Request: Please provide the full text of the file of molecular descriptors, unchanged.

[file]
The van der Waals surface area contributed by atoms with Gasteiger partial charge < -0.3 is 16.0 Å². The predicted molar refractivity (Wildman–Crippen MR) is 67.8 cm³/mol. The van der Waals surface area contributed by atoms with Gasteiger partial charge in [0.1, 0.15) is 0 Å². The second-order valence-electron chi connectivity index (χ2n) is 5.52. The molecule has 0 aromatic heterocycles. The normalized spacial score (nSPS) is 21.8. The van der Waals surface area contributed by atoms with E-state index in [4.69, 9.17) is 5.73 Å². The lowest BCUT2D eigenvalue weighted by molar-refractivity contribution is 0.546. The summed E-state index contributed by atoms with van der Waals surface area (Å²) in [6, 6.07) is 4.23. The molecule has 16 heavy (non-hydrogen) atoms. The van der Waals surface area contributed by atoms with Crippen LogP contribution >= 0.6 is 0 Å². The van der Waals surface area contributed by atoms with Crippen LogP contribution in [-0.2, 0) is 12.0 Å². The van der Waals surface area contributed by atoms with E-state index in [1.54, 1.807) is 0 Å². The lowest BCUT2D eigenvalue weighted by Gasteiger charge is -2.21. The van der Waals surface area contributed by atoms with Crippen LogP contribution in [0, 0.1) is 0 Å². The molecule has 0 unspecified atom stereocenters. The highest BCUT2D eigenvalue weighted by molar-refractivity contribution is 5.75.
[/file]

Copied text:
The van der Waals surface area contributed by atoms with Gasteiger partial charge < -0.3 is 16.0 Å². The predicted molar refractivity (Wildman–Crippen MR) is 67.8 cm³/mol. The van der Waals surface area contributed by atoms with Gasteiger partial charge in [0.1, 0.15) is 0 Å². The second-order valence-electron chi connectivity index (χ2n) is 5.52. The molecule has 0 aromatic heterocycles. The normalized spacial score (nSPS) is 21.8. The van der Waals surface area contributed by atoms with E-state index in [4.69, 9.17) is 5.73 Å². The lowest BCUT2D eigenvalue weighted by molar-refractivity contribution is 0.546. The summed E-state index contributed by atoms with van der Waals surface area (Å²) in [6, 6.07) is 4.23. The molecule has 16 heavy (non-hydrogen) atoms. The van der Waals surface area contributed by atoms with Crippen LogP contribution >= 0.6 is 0 Å². The van der Waals surface area contributed by atoms with Crippen LogP contribution in [-0.2, 0) is 12.0 Å². The van der Waals surface area contributed by atoms with E-state index in [1.54, 1.807) is 0 Å². The lowest BCUT2D eigenvalue weighted by Gasteiger charge is -2.21. The van der Waals surface area contributed by atoms with Crippen LogP contribution in [0, 0.1) is 0 Å². The molecule has 0 unspecified atom stereocenters. The highest BCUT2D eigenvalue weighted by molar-refractivity contribution is 5.75.